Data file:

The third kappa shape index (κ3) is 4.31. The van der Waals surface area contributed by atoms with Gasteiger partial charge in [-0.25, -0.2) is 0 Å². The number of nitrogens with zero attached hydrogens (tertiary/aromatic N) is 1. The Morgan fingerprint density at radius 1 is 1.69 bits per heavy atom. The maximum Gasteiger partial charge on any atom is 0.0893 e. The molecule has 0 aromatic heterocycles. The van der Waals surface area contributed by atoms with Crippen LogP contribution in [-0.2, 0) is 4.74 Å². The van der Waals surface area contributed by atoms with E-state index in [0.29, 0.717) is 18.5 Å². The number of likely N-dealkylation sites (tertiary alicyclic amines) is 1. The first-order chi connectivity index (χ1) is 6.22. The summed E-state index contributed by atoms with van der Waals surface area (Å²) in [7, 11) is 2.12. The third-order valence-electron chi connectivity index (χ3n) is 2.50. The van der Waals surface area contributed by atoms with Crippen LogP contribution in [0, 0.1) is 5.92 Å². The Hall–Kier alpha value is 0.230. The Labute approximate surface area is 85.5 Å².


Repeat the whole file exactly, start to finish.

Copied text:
The third kappa shape index (κ3) is 4.31. The van der Waals surface area contributed by atoms with Gasteiger partial charge in [-0.25, -0.2) is 0 Å². The number of nitrogens with zero attached hydrogens (tertiary/aromatic N) is 1. The Morgan fingerprint density at radius 1 is 1.69 bits per heavy atom. The maximum Gasteiger partial charge on any atom is 0.0893 e. The molecule has 0 aromatic heterocycles. The van der Waals surface area contributed by atoms with Crippen LogP contribution in [-0.2, 0) is 4.74 Å². The van der Waals surface area contributed by atoms with E-state index in [0.29, 0.717) is 18.5 Å². The number of likely N-dealkylation sites (tertiary alicyclic amines) is 1. The first-order chi connectivity index (χ1) is 6.22. The summed E-state index contributed by atoms with van der Waals surface area (Å²) in [7, 11) is 2.12. The third-order valence-electron chi connectivity index (χ3n) is 2.50. The van der Waals surface area contributed by atoms with Crippen LogP contribution in [0, 0.1) is 5.92 Å². The Hall–Kier alpha value is 0.230. The Labute approximate surface area is 85.5 Å².